By the Numbers

Quick quiz: How many species of birds are regularly seen in the U.S.? Butterflies? Moths? How many can you name?

Answer: There are about 800 regularly occurring species of birds, 575 species of butterflies, and a whopping 11,000 species of moths! While I can identify hundreds of birds, I can name fewer than 15 species of moths, a paltry showing considering the amazing diversity of night and day flying species. Assuming you may be as unfamiliar with moths as I am, let me share these three with you and, hopefully, spark an interest in learning more.

The top two are underwing moths in the family Noctuidae. There are many species of underwings (Catocala sp.), characterized by forewings that are perfectly camouflaged to blend in with tree bark, but whose hind wings are generally brightly colored in shades of orange, yellow, or pink. The bottom one is an Io moth in the family Saturniidae. The Saturniids include some of large and more recognizable moth species, including the Luna moth, Polyphemus moth, and Cecropia moth.

Sorry you have not seen a post from me in a few weeks. I’ve been juggling my regular work with planning and developing new art workshop content. I may continue to be less consistent in the weeks ahead, but I hope to be back in the saddle soon.

28 Comments on “By the Numbers

  1. Thank you for posing this interesting challenge question at the beginning of your post! I had no idea!! And I have already begun to learn some very interesting things from you… Had no idea about the different types of moth wings. So fascinating!

  2. How interesting and so beautifully done Jean. I had no idea about the number of birds, butterflies and moths. Fascinating info!!
    I have taken a few photos of moths that I’ve spotted on flora and fauna in gardens both in Pennsylvania and now in Florida. You’ve inspired me to capture them with watercolor in my journal.

    Dorothy Person

  3. Very interesting facts! I love numbers, so this was fun to learn. I saw a glimpse of a small pink moth last year (WA state) flitting about the grasses by a pond and initially thought it was a butterfly. Upon researching, I suspect it was a Cinnabar day flying moth! Most moths fly at night, but this one flys during the day. Life does get busy, but whenever you post it is special & magical!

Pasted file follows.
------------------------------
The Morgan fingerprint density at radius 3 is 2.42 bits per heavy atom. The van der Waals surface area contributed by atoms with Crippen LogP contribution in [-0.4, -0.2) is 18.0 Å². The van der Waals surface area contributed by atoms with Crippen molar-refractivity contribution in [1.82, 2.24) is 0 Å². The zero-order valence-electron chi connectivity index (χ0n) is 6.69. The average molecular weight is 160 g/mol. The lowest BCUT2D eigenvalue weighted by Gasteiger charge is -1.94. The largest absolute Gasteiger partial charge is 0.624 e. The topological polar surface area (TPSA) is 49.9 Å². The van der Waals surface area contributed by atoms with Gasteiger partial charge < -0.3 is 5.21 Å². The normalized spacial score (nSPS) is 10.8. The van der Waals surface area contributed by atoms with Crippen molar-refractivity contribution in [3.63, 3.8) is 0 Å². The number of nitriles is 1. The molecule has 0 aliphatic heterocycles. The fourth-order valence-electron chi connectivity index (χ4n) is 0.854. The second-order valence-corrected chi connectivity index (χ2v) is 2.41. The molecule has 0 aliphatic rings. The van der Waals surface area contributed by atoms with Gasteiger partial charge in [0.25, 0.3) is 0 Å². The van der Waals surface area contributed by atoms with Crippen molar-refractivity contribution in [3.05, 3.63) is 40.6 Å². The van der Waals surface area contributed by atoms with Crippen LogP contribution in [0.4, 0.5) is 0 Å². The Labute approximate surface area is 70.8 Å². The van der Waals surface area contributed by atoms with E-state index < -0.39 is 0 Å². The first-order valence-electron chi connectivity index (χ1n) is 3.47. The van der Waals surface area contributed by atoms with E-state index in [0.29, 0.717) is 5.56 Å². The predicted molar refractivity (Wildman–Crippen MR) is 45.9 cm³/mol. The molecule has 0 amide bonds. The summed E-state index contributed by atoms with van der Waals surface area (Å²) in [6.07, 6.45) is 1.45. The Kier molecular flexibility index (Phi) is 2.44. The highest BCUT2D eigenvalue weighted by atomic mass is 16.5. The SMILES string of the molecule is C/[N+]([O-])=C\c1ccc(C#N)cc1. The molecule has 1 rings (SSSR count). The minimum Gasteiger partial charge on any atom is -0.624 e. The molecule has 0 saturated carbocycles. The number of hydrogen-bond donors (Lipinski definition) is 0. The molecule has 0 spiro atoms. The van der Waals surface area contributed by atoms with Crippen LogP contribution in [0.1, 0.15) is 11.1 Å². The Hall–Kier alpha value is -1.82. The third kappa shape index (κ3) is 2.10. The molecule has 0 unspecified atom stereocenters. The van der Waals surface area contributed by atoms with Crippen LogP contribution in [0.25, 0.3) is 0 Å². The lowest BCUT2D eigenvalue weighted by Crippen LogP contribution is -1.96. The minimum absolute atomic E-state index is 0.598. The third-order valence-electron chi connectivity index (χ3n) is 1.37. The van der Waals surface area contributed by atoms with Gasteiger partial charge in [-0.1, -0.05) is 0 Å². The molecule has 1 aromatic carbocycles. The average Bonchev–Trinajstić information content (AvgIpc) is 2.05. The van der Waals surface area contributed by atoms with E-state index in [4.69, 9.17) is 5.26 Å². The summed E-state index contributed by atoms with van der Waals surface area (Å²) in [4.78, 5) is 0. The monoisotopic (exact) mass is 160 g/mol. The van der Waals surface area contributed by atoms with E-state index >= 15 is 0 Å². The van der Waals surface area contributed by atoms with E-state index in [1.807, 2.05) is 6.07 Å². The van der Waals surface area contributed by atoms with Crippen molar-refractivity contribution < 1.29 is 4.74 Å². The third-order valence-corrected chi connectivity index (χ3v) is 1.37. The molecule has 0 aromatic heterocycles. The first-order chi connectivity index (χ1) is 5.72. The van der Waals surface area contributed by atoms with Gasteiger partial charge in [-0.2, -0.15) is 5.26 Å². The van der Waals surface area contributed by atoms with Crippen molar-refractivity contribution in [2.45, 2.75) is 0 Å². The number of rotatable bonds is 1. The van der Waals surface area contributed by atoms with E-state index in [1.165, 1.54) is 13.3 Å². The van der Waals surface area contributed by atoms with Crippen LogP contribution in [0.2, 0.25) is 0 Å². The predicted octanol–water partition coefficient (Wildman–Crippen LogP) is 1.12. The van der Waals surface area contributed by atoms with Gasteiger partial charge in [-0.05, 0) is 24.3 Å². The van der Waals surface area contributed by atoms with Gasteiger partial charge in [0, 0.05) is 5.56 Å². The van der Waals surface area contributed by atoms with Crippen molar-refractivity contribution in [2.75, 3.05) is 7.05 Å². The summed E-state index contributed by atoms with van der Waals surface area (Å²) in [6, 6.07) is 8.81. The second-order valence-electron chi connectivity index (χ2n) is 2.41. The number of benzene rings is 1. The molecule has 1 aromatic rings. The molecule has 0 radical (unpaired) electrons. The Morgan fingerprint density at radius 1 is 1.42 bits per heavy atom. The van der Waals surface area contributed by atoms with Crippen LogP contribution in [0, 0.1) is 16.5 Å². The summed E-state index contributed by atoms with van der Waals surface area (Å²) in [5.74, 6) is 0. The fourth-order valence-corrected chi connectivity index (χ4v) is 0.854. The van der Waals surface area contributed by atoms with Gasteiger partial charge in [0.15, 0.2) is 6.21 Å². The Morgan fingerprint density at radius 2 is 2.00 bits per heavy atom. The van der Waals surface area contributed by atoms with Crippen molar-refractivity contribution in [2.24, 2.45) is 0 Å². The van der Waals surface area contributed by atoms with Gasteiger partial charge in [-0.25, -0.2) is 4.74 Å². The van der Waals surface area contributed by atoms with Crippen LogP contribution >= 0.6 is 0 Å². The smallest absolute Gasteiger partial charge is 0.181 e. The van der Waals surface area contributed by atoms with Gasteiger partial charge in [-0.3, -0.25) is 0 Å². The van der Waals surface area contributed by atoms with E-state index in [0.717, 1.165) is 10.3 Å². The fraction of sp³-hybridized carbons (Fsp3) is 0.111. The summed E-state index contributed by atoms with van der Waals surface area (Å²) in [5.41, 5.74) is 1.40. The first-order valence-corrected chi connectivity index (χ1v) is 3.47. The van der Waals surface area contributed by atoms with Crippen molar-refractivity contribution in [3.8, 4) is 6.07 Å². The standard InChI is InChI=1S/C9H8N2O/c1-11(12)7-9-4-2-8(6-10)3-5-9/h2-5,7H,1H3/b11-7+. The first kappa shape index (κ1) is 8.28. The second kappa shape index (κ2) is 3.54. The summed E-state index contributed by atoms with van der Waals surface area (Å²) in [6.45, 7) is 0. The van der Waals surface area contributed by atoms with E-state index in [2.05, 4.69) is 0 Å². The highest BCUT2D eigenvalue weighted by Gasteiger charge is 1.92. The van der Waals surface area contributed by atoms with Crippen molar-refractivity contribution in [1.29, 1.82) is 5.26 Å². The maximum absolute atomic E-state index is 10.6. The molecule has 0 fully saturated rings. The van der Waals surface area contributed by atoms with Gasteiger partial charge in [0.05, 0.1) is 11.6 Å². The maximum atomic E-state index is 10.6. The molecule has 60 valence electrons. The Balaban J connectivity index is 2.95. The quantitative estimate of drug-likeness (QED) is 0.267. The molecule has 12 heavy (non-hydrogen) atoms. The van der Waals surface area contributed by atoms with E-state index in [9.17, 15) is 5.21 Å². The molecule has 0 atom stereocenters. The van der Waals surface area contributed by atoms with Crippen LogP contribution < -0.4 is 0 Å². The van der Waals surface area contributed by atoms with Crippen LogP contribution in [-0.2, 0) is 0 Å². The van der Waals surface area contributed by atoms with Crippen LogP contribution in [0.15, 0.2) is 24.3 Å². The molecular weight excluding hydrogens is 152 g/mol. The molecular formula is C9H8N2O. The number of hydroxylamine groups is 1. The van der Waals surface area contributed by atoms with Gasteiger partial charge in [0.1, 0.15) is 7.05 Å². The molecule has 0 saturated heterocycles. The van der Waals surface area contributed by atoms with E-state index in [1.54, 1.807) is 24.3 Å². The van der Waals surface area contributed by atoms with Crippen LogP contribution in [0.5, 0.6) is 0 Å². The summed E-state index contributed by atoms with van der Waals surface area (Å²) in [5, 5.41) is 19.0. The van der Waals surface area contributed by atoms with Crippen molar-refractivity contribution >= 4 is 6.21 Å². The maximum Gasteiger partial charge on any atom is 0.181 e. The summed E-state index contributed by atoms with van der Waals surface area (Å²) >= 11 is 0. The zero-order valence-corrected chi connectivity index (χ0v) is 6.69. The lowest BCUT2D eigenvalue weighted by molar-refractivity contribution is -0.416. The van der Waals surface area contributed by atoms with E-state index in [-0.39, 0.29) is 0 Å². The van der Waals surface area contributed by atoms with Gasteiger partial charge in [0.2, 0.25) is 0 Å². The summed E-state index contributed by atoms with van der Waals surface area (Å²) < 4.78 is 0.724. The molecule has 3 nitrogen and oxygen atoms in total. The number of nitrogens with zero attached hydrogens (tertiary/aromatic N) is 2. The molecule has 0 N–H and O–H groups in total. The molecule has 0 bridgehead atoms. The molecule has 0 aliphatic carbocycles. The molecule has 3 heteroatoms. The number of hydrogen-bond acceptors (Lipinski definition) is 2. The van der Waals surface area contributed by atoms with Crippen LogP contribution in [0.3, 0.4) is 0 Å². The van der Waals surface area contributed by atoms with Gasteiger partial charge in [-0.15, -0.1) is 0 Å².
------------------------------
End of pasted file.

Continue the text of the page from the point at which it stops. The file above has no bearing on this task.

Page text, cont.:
4. I’ve noticed that my Sunday mornings weren’t as colorful, but this is lovely! Good luck with the workshop.

  5. Yowza! You always know just the right post loaded with inspiration. Maybe us birders should turn into “moth-ers?” Hahahah! A beautiful piece, Jean. Thanks for sharing and have fun with those new workshops.

  6. as usual you open my eyes even more and just when I think I cant cram another thing in !.. our tulip trees are yelling with joy and always think of how beautifully you would draw them… in all their stages… I am just hoping all this wonderfulness you share will someday be gathered in a beautifully illustrated book… .

    • Thanks Sandra– I bet you can cram in a bit more! Lucky you to have flowering trees blooming. Wow…we’re still on snow. But I did see a few grackle scouts today, so the blackbirds are not far behind.

  7. I’m reading the books of Dave Goulson lately and it’s the kind of wildlife that gets me so intrigued! Love the moths you show here. And isn’t it funny that their caterpillars are often way more spectacular than the moth itselfs (while for butterflies, I often find it’s the other way ’round)

  8. Have been wondering how you are getting on. All the best with the new art workshop content. Beautiful moth paintings!

    • Do I see Virginia Bluebells on sandidureice’s notice? Even if they’re not, the picture has me dreaming of spring!

    • Thanks Sandi– I’ve got to get ready for Italy and Maine, plus a few shorter workshops in between. I’ve launched Drawn to Nature II, so that’s fun…but also took quite a bit of research and planning. It’s a good time of year for it, I guess, as it’s still really cold here. Hope your art is going well!

  9. Moths intrigue me. I had know idea there are so many kinds. I love to watch for them on summer evenings. This post makes me long for those nights.

    • You are so right…moths and summer nights go together, which makes the window to see them rather short here in the Northeast. Studying and sketching them in the off-season helps me prepare for seeing and identifying them from life.

  10. Wonderful eye candy, Jean.
    Lepidoptera fascinated me as a child and I still find them intriguing. Thanks for the numbers! I wonder which of the categories included skippers? If they wound up as butterflies, as Wikipedia suggests, the number of moths is even more astounding.
    Your art always leaves me breathless. Sooo special.

  11. Interesting, Jean, I like those statistics. I wouldn’t have thought there are more species of birds than there are of butterflies. And moths, wow.

  12. Beautiful, Jean! I adore moths, and some of us get together to participate in Moth ID get-togethers during Moth Week. But 11,000 species!?! I knew there were a lot but that number is astounding and wonderful. I actually keep a journal devoted to Moths. Looking forward to your upcoming classes and workshops. Sorry I’m still working on the grid project from the last “awesome” workshop, but it’s slowly coming along. I’m prone to getting carried away.

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